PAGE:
Robbins v. Astrue (CONSENT)

Filing 16

MEMORANDUM OPINION. Signed by Honorable Judge Charles S. Coody on 3/25/13. (djy, )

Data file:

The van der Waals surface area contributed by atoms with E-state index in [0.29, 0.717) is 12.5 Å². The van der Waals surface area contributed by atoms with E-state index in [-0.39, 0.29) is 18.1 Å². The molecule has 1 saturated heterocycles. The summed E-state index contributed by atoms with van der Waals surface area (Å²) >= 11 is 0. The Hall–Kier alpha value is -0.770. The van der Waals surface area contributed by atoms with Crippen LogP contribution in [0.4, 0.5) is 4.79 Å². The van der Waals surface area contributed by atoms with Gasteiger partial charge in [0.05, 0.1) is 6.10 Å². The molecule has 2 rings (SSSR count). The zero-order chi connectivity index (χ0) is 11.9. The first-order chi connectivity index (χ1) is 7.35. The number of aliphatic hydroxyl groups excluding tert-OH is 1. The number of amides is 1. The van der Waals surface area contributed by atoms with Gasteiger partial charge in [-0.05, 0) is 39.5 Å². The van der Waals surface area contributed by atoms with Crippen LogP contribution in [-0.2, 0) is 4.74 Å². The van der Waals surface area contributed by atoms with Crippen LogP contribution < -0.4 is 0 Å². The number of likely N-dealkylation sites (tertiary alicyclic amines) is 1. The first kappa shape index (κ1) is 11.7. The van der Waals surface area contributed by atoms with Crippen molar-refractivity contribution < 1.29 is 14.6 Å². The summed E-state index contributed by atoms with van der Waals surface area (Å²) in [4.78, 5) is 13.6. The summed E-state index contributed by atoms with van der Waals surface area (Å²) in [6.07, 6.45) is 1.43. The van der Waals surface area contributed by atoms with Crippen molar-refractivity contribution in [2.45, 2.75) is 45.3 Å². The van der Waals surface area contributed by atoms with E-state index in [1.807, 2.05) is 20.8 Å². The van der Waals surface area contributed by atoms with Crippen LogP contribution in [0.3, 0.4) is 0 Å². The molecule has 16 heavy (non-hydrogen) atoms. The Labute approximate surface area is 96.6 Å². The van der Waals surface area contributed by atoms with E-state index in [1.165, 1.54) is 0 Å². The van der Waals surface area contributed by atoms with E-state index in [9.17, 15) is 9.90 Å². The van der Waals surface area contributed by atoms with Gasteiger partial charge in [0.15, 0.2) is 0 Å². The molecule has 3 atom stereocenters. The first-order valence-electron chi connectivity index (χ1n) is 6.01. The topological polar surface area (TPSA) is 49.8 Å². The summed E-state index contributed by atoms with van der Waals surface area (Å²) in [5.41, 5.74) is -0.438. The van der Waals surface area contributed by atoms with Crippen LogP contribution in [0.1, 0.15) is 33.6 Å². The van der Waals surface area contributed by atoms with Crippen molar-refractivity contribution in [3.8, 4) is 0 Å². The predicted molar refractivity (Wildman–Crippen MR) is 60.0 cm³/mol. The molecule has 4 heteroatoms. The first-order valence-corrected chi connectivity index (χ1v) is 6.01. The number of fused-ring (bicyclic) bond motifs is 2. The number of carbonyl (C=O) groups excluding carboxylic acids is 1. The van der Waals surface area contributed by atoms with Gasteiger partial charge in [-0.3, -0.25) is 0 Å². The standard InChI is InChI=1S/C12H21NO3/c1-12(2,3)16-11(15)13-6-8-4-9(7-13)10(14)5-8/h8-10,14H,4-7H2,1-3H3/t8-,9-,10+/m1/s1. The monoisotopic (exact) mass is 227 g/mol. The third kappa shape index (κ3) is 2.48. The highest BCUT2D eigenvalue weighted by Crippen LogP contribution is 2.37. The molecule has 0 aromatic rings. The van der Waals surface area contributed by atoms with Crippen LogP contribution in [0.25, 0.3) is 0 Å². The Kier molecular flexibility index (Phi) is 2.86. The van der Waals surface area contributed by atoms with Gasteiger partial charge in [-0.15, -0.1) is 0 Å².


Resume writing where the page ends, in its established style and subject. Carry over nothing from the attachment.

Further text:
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IN THE DISTRICT COURT OF THE UNITED STATES FOR THE MIDDLE DISTRICT OF ALABAMA NORTHERN DIVISION LATOSHA ROBBINS, Plaintiff, v. CAROLYN W. COLVIN, ACTING COMMISSIONER OF SOCIAL SECURITY,1 Defendant. ) ) ) ) ) ) ) ) ) ) ) CIVIL ACTION NO. 2:12-CV-674-CSC (WO) MEMORANDUM OPINION I. Introduction. On June 3, 2009, Latosha Robbins protectively applied for disability insurance benefits pursuant to Title II of the Social Security Act, 42 U.S.C. § 401 et seq. and for supplemental security income benefits under Title XVI of the Social Security Act, 42 U.S.C. § 1381 et seq., alleging that she was unable to work because of a disability. (R. 21). Her application was denied at the initial administrative level. The plaintiff then requested and received a hearing before an Administrative Law Judge (“ALJ”). Following the hearing, the ALJ also denied the claim. On June 12, 2012 the Appeals Council rejected a subsequent request for review. (R. 1). The ALJ’s decision consequently became the final decision of the Commissioner of Social Security (Commissioner).2 See Chester v. Bowen, 792 F.2d 129, 1 2 Carolyn W. Colvin became the Acting Commissioner of Social Security on February 14, 2013. Pursuant to the Social Security Independence and Program Improvements Act of 1994, Pub.L. No. 103-296, 108 Stat. 1464, the functions of the Secretary of Health and Human Services with respect to Social 131 (11th Cir. 1986). The case is now before the court for review pursuant to 42 U.S.C. §§ 405(g) and 1383(c)(3).3 Based on the court’s review of the record in this case and the briefs of the parties, the court concludes that the decision of the Commissioner should be affirmed. II. Standard of Review Under 42 U.S.C. § 423(d)(1)(A), a person is entitled to disability benefits when the person is unable to engage in any substantial gainful activity by reason of any medically determinable physical or mental impairment which can be expected to result in death or which has lasted or can be expected to last for a continuous period of not less than 12 months... To make this determination4 the Commissioner employs a five step, sequential evaluation process. See 20 C.F.R. §§ 404.1520, 416.920. (1) Is the person presently unemployed? (2) Is the person’s impairment severe? (3) Does the person’s impairment meet or equal one of the specific impairments set forth in 20 C.F.R. Pt. 404, Subpt. P, App. 1? (4) Is the person unable to perform his or her former occupation? (5) Is the person unable to perform any other work within the economy? An affirmative answer to any of the above questions leads either to the next question, or, on steps three and five, to a finding of disability. A negative answer to any question, other than step three, leads to a determination of “not disabled.” Security matters were transferred to the Commissioner of Social Security. 3 Pursuant to 28 U.S.C. § 636(c), the parties have consented to entry of final judgment by the United States Magistrate Judge. 4 A “physical or mental impairment” is one resulting from anatomical, physiological, or psychological abnormalities which are demonstrable by medically acceptable clinical and laboratory diagnostic techniques. 2 McDaniel v. Bowen, 800 F.2d 1026, 1030 (11th Cir. 1986).5 The standard of review of the Commissioner’s decision is a limited one. This court must find the Commissioner’s decision conclusive if it is supported by substantial evidence. 42 U.S.C. § 405(g); Ingram v. Comm. of Soc. Sec. Admin., 496 F.3d 1253, 1260 (11 th Cir. 2007). “Substantial evidence is more than a scintilla, but less than a preponderance. It is such relevant evidence as a reasonable person would accept as adequate to support a conclusion.” Richardson v. Perales, 402 U.S. 389, 401 (1971); Crawford v. Comm’r of Soc. Sec., 363 F.3d 1155, 1158-59 (11th Cir. 2004). A reviewing court may not look only to those parts of the record which support the decision of the ALJ but instead must view the record in its entirety and take account of evidence which detracts from the evidence relied on by the ALJ. Hillsman v. Bowen, 804 F.2d 1179, 1180 (11th Cir. 1986). The court “may not decide the facts anew, reweigh the evidence, or substitute . . . [its] judgment for that of the [Commissioner].” Phillips v. Barnhart, 357 F.3d 1232, 1240 n.8 (11th Cir. 2004) (alteration in original) (quotation marks omitted). [The court must, however,] . . . scrutinize the record in its entirety to determine the reasonableness of the [Commissioner’s] . . . factual findings . . . No similar presumption of validity attaches to the [Commissioner’s] . . . legal conclusions, including determination of the proper standards to be applied in evaluating claims. Walker v. Bowen, 826 F.2d 996, 999 (11th Cir. 1987). 5 McDaniel v. Bowen, 800 F.2d 1026 (11th Cir. 1986) is a supplemental security income case (SSI). The same sequence applies to disability insurance benefits. Cases arising under Title II are appropriately cited as authority in Title XVI cases. See e.g. Ware v. Schweiker, 651 F.2d 408 (5th Cir. 1981) (Unit A). 3 III. The Issues A. Introduction. Robbins was 35 years old at the time of the hearing before the ALJ. (R. 38, 159). Robbins’s prior work experience includes work as a housekeeping cleaner and as a napping machine tender. (R. 50). Robbins last worked as a napping machine tender until December 2007, when the factory in which she worked was closed. (R. 152). Thereafter, she was unemployed and began attending community college, but did not complete a post-secondary degree. (R. 166). B. The Findings of the ALJ The ALJ found that Robbins met the insured status requirements of the Social Security Act through December 31, 2013. (R. 21). Further, the ALJ found that Robbins had the following severe impairments: morbid obesity, status post right ankle fracture, open reduction internal fixation. (R. 23). The ALJ concluded that Robbins does not have an impairment or combination of impairments that meets or medically equals any of the listed impairments in 20 C.F.R. Part 404, Subpart P, Appendix 1. (R. 17). Following the administrative hearing, the ALJ concluded that Robbins has the residual functional capacity to perform light work as defined in 20 CFR 404.1567(b) and 416.967(b), except that she can frequently lift or carry up to 10 pounds, and occasionally lift or carry up to 20 pounds. She can sit for 6 hours total in an 8-hour day, and at one time for 1-2 hours without interruption. She can stand/walk for 4-6 hours total in an 8-hour day, and at one time for 30 minutes to 1 hour without interruption. The claimant requires a sit/stand 4 option, which takes into account the time limitations for sit/stand/walk activities, plus all allowable and customary breaks that are normally available in the work place environment. She has no demonstrated issues of limitation in the use of the hands for simple grasping or fine manipulation and the pushing and pulling of hand controls. She is limited to occasional use of her right leg and foot for repetitive movements such as the pushing and pulling of foot controls, with no limitations on the use of the left leg and foot. She is limited to occasional bending, stooping, crawling, climbing, use of stairs, crouching and kneeling. She should never balance. The claimant is precluded from climbing ladders, ropes or scaffolds and from participating in activities involving unprotected heights, hazardous or moving machinery or driving commercial vehicles. In addition, the claimant suffers from mild to moderate pain, which occasionally interferes with her concentration, persistence and pace. (R. 24). C. The Plaintiff’s Claims. As stated by the plaintiff, her claims are 1. Whether the ALJ erred in failing to find a period of disability of at least twelve months; and 2. Whether the ALJ’s residual functional capacity findings are based on substantial evidence. (Doc. 13 p. 1). IV. Discussion A. The ALJ did not commit reversible error in failing to find a period of disability of at least twelve months. On May 7, 2008, Robbins was attending a school field trip to a firehouse with her daughter. (R. 42). As part of a demonstration of the firehouse facilities, the firemen talked Robbins into sliding down the fire pole and promised to catch her if she fell. (R. 42). Nine 5 feet from the floor, Robbins lost her grip on the fire pole and plummeted to the floor. (R. 42, 222). No fireman was there to catch her. (R. 42). On landing, she “suffered a significantly displaced distal intra-articular tibia fracture with fibular fracture.” (R. 222). It is undisputed that, at the time Robbins initially suffered the ankle fracture in May 2009, she was unable to work due to the injury. (R. 69; Doc. 14 p. 6). Thereafter, Robbins underwent two surgeries on her ankle followed by a significant period of time healing from the injury. Following her surgery, Dr. David Volgas noted on June 22, 2009 that Robbins was “doing okay” and that she was “not weight bearing” on her right ankle, “nor should she be.” R. 228. On September 14, 2009, Robbins again reported to Dr. Volgas for a follow-up visit for care of the fracture and, at that time, Dr. Volgas noted that Robbins “is doing pretty well. . . . At present we just need to have her start weight bearing. I will plan on seeing her back here in about six weeks.” (R. 255). An x-ray performed on September 14, 2009, noted “progressive interval healing” of the fractures, as well as the fact that Robbins arrived in her own wheel chair. (R. 254). On October 26, 2009, Robbins reported for a follow-up x-ray in her own wheel chair, and the x-ray indicated that “there has been progressive healing of the right ankle since the prior exam of 14 September 2009. There has been no change of hardware position. There is no loosening of the hardware.” (R. 253). On July 1, 2010, Robbins consulted Dr. Paul Goldhagen, who noted that an x-ray indicated that Robbins’s surgical hardware was intact and that the fracture was “healed.” (R. 258). Dr. Goldhagen noted that Robbins’s gait was antalgic and diagnosed chronic ankle 6 pain secondary to the fracture and surgical procedure. (R. 258). At the July 29, 2010 hearing in this case, Dr. Robert Anderson, a non-examining physician, testified at the request of the ALJ after listening to Robbins’s testimony and reviewing her medical records. According to Dr. Anderson, Robbins’s medical record reflected “uneventful healing of the fracture” and “some post-traumatic pain in the left [sic] ankle.” (R. 48). He also noted that Robbins was “obese,”6 although “there [were] no obesity complications documented in the medical record.” (R. 49). In Dr. Anderson’s opinion, Robbins’s condition limited her to light work “with a sit/stand option.” (R. 49). Based on the evidence, including the medical record and Dr. Anderson’s opinion, the ALJ found that, from the date of alleged disability onset through the date of his July 22, 2010, decision, Robbins was limited to light work with a number of limitations on her ability to use her right leg and foot and on her ability to sit, stand, and walk, including the necessity of a sit/stand option. (R. 21, 24). Under the social security regulations, “disability” is defined as the “inability to engage in any substantial gainful activity by reason of any medically determinable physical . . . impairment . . . which has lasted or can be expected to last for a continuous period of not less than 12 months.” 42 U.S.C. § 423(d)(1)(a). In Robbins’s view, the medical evidence could support a finding that the period of healing was so protracted that, even if she was not disabled on the date of the ALJ’s decision, she was nevertheless unable to work due to pain 6 Robbins is 5’2” tall and weighs 338 pounds. (R. 37, 151). 7 and swelling in her right ankle as of May 7, 2009, one year after the initial injury. Robbins argues that the ALJ therefore erred because he “did not bifurcate his findings in any way” to indicate whether he found that Robbins was sufficiently healed of the ankle fracture prior to May 7, 2009 that she was no longer disabled at that point in time. Robbins cites no authority for the proposition that, in a case of progressive healing, the ALJ must expressly bifurcate his findings to specify the exact point in time at which an injury no longer prevents the claimant from engaging in substantial gainful activity. Further, it is the plaintiff, not the Commissioner, who bears “a very heavy burden” of demonstrating that she is disabled within the meaning of the Social Security Act. 42 U.S.C. § 423(d)(5)(A); Moore v. Barnhart, 405 F.3d 1208, 1211 (11th Cir. 2005); Jones v. Apfel, 190 F.3d 1224, 1228 (11th Cir. 1999) (“An individual who files an application for Social Security disability benefits must prove that she is disabled.”). None of the evidence cited by Robbins (Doc. 13 pp. 5-7) indicates that Robin was insufficiently healed by May 9, 2009, to engage in substantial gainful activity. Moreover, even if there existed some evidence to support Robbins’s theory that her disability lasted for twelve months, this court does not review the evidence or the decision of the ALJ de novo. Dyer v. Barnhart, 395 F.3d 1206, 1210 (11th Cir. 2005). The record, including the medical evidence, substantially supports the ALJ’s finding that Robbins “has not been under a disability within the meaning of the Social Security Act from May 7, 2009 through the date of [the ALJ’s] decision.” (R. 21). Therefore, the ALJ’s decision is due to 8 be affirmed. Phillips v. Barnhart, 357 F.3d 1232, 1240 n.8 (11th Cir. 2004). (“If the Commissioner’s decision is supported by substantial evidence, this Court must affirm, even if the proof preponderates against it.”). B. The ALJ’s residual functional capacity determination was based on substantial evidence. Citing Social Security Ruling 96-8P, Robbins argues that the ALJ erred by not requiring the nonexamining medical expert to provide a function-by-function analysis of her residual functional capacity. (Doc. 11 p. 8). To the extent that SSR 96-8P is binding on the Commissioner,7 see 20 C.F.R. § 402.35(b)(2); Hall v. Schweiker, 660 F.2d 116, 119 (5th Cir. 1981),8 SSR 96-8P does not require that a nonexamining medical expert must provide a function-by-function analysis of the claimant’s residual functional capacity. Rather, consistent with the regulations, SSR 96-8P provides that the determination of a claimant’s residual functional capacity is a legal determination reserved to the Commissioner, not to a nonexamining medical expert, and that this determination is to be based on “all of the relevant evidence in the case record.” SSR 96-8P (“The RFC assessment is a function-by-function assessment based upon all of the relevant evidence of an individual’s ability to do work-related activities.”); see also 20 C.F.R. § 404.1527(d)(2) (providing that 7 Social Security Rulings do not have the force of law and are not binding on the court. Jones v. Commissioner of Soc. Sec., 423 Fed. Appx. 936, 939 n.4 (11th Cir. 2011). 8 See also Bonner v. City of Prichard, 661 F.2d 1206 (11th Cir.1981) (en banc) (adopting as binding precedent all of the decisions of the former Fifth Circuit handed down prior to the close of business on September 30, 1981). 9 determination of residual functional capacity is not a medical opinion, but a legal determination reserved to the Commissioner); 20 C.F.R. § 404.1545 (a)(1) (“We will assess your residual functional capacity based on all the relevant evidence in your case record.”). In this case, the ALJ did not err in considering the testimony of the nonexamining physician and the evidence as a whole in determining that, despite pain and limited functionality in her right foot and leg, Robbins had the residual functional capacity to perform light work with certain limitations such as a “sit-stand option.” See 20 C.F.R. § 404.1545(a)(3) (providing that, in determining a claimant’s residual functional capacity, “[w]e will consider any statements about what you can still do that have been provided by medical sources, whether or not they are based on formal medical examinations.”). Robbins argues that a consultative examination should have been ordered because the medical evidence was insufficient for the ALJ to determine that she could perform light work with limitations such as a sit-stand option. Specifically, Robbins argues that “[i]t is not clear [from the record] why there was no further follow-up” by Dr. Volgas after October, 2009, “or under what circumstances [Robbins] was seen by Dr. Goldhagen. However, based on [Dr. Goldhagen’s] limited clinical findings, an orthopedic examination with X-rays was warranted in order to more accurately assess [Robbins’s] ability to return to the workforce.” (Doc. 13 p. 9). Robbins’s argument fails to recognize that, “[in] general, [the claimant is] responsible for providing the evidence [the Commissioner] will use to make a finding about [the claimaint’s] residual functional capacity.” 20 C.F.R. § 404.1545(a)(3). Robbins, not a 10 consulting physician, would have been the proper source of information as to why Robbins did not receive further follow-up care from Dr. Volgas or the “circumstances” under which Dr. Goldhagen performed his examination. In fact, the ALJ did ask Robbins whether she was seeking continuing medical care and why she had consulted Dr. Goldhagen in July 2010, and Robbins explained that she chose to consult Dr. Goldhagen rather than Dr. Volgas because Dr. Goldhagen’s office was located closer to Robbins’s home. (R. 42). Further, a consultative examination will be ordered for the purpose of determining a claimaint’s residual functional capacity only “if necessary” after the Commissioner has made “every reasonable effort to help [the claimaint] get medical reports from [her] own medical sources.” 20 C.F.R. § 404.1545(a)(3); see also 20 C.F.R. § 404.1512 (“Generally, we will not request a consultative examination until we have made every reasonable effort to obtain evidence from your own medical sources.”). Robbins fails to recognize that her own medical source, Dr. Goldhagen, did perform a orthopedic exam, including review of x-rays which showed that the fractures had “healed” and that Robbins’s surgical hardware was intact. Robbins argues that an additional examination would have provided information that was more “accurate and up[-]to[-]date,” but she identifies no particular inaccuracy or insufficiency in Dr. Goldhagen’s orthopedic examination, and she does not specify what additional necessary information another orthopedic examination or another x-ray could have provided. Further, there is no merit in Robbin’s suggestion that the medical record available to the ALJ was outdated; Dr. Goldhagen’s examination was performed only two weeks prior 11 to the hearing before the ALJ. Accordingly, there is no reason to conclude that a consultative examination could have provided necessary information that was not already provided by Robbins’s treating physicians, and ALJ did not err in failing to order a consultative examination. See 20 C.F.R. § 404. 1519(a) (providing that the Commissioner will order consultative examination “when we cannot get the information we need from your medical sources.”). Robbins argues that the ALJ erred in “suggest[ing] that if [Robbins] were to diet and exercise, her medical conditions would improve such that she would be more physically fit and able to do more.” (Doc. 13 p. 8). The court has considered the context of the ALJ’s observation that Robbins would be able to “do more” “in the future” if she dieted and exercised to lose weight and become more physically fit (R. 27), and it is clear from the ALJ’s discussion that this observation did not provide any basis for the ALJ’s residual functional capacity determination. See U.S. v. Kaley, 579 F.3d 1246, 1253 n.10 (11th Cir. 2009) (“‘We have defined dictum as a statement in a judicial opinion that could have been deleted without seriously impairing the analytical foundations of the holding.’” (quoting United States v. Crawley, 837 F.2d 291, 292 (7th Cir.1988)). Instead, the ALJ’s residual functional capacity determination was based on Robbins’s physical condition “from May 7, 2009 through” the date of the ALJ’s decision (R. 21), including the observation, based on medical evidence and the evidence as a whole, that Robbins “is a younger individual and . . . is not presently manifesting any serious medical symptoms or issues that could be 12 particularly impacted by her obesity at this time.” (R. 27 (emphasis added)). Thus, while the ALJ “noted” Robbins’s “obesity in assessing a reduced residual functional capacity,” taken in context, the ALJ’s statement about the possibility of future improvement with weight loss did not provide a basis for the ALJ’s findings; rather, the statement was mere dicta suggesting that, at some point in the future, Robbins could develop a more expansive residual functional capacity than that assigned to her the time of the ALJ’s opinion. Because the statement made by the ALJ about the possibility of future improvement with diet and exercise was superfluous to the ALJ’s decision, that statement cannot establish the basis for reversal, whether or not it was speculative or supported by substantial evidence. See Diorio v. Heckler, 721 F.2d 726, 728 (11th Cir. 1983) (holding that the harmless error rule prevented reversal of an ALJ's decision). V. Conclusion For the reasons as stated, the court concludes that the decision of the Commissioner denying benefits to Robbins should be affirmed. See Landry v. Heckler, 782 F.2d 1551, 1551-52 (11th Cir. 1986) (“Because the factual findings made by the [ALJ] . . . are supported by substantial evidence in the record and because these findings do not entitle [the claimant] to disability benefits under the appropriate legal standard, we affirm.”). The Court will enter a separate final judgment. Done this 25th day of March, 2013. /s/Charles S. Coody CHARLES S. COODY UNITED STATES MAGISTRATE JUDGE 13